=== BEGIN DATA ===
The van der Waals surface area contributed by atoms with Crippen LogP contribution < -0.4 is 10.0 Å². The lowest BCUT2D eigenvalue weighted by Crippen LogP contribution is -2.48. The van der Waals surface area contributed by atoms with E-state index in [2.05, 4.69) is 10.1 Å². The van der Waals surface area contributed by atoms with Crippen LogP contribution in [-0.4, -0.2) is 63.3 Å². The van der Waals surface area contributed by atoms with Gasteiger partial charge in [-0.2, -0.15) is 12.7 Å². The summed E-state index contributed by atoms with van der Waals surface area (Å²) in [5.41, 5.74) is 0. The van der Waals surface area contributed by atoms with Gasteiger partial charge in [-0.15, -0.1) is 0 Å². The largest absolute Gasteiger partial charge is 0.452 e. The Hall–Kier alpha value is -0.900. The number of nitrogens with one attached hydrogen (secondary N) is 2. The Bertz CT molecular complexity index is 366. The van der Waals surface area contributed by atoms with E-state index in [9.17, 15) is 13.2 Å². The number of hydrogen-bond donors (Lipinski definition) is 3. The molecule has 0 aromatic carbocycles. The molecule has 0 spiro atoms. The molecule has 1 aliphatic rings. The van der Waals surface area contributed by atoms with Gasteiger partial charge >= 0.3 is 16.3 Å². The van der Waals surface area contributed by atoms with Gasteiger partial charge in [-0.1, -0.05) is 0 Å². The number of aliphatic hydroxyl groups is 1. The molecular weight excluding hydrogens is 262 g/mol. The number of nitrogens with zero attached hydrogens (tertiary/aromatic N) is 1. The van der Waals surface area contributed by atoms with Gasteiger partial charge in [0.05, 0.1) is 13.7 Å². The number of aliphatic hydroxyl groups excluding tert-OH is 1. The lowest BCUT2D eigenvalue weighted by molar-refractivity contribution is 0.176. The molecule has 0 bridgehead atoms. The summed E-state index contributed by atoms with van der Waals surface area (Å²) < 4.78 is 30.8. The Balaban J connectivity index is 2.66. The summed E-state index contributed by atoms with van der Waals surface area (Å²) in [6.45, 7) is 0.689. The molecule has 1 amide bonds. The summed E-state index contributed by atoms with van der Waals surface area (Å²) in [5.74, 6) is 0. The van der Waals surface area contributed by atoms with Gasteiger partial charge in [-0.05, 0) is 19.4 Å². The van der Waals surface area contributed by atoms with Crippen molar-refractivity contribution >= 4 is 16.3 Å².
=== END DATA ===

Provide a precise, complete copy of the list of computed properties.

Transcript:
The van der Waals surface area contributed by atoms with Crippen LogP contribution < -0.4 is 10.0 Å². The lowest BCUT2D eigenvalue weighted by Crippen LogP contribution is -2.48. The van der Waals surface area contributed by atoms with E-state index in [2.05, 4.69) is 10.1 Å². The van der Waals surface area contributed by atoms with Crippen LogP contribution in [-0.4, -0.2) is 63.3 Å². The van der Waals surface area contributed by atoms with Gasteiger partial charge in [-0.2, -0.15) is 12.7 Å². The summed E-state index contributed by atoms with van der Waals surface area (Å²) in [5.41, 5.74) is 0. The van der Waals surface area contributed by atoms with Gasteiger partial charge in [-0.15, -0.1) is 0 Å². The largest absolute Gasteiger partial charge is 0.452 e. The Hall–Kier alpha value is -0.900. The number of nitrogens with one attached hydrogen (secondary N) is 2. The Bertz CT molecular complexity index is 366. The van der Waals surface area contributed by atoms with E-state index in [9.17, 15) is 13.2 Å². The number of hydrogen-bond donors (Lipinski definition) is 3. The molecule has 0 aromatic carbocycles. The molecule has 0 spiro atoms. The molecule has 1 aliphatic rings. The van der Waals surface area contributed by atoms with Gasteiger partial charge >= 0.3 is 16.3 Å². The van der Waals surface area contributed by atoms with Gasteiger partial charge in [-0.1, -0.05) is 0 Å². The number of aliphatic hydroxyl groups is 1. The molecular weight excluding hydrogens is 262 g/mol. The number of nitrogens with zero attached hydrogens (tertiary/aromatic N) is 1. The van der Waals surface area contributed by atoms with Gasteiger partial charge in [0.05, 0.1) is 13.7 Å². The number of aliphatic hydroxyl groups excluding tert-OH is 1. The lowest BCUT2D eigenvalue weighted by molar-refractivity contribution is 0.176. The molecule has 0 bridgehead atoms. The summed E-state index contributed by atoms with van der Waals surface area (Å²) < 4.78 is 30.8. The Balaban J connectivity index is 2.66. The summed E-state index contributed by atoms with van der Waals surface area (Å²) in [6.45, 7) is 0.689. The molecule has 1 amide bonds. The summed E-state index contributed by atoms with van der Waals surface area (Å²) in [5.74, 6) is 0. The van der Waals surface area contributed by atoms with Gasteiger partial charge in [-0.05, 0) is 19.4 Å². The van der Waals surface area contributed by atoms with Crippen molar-refractivity contribution >= 4 is 16.3 Å².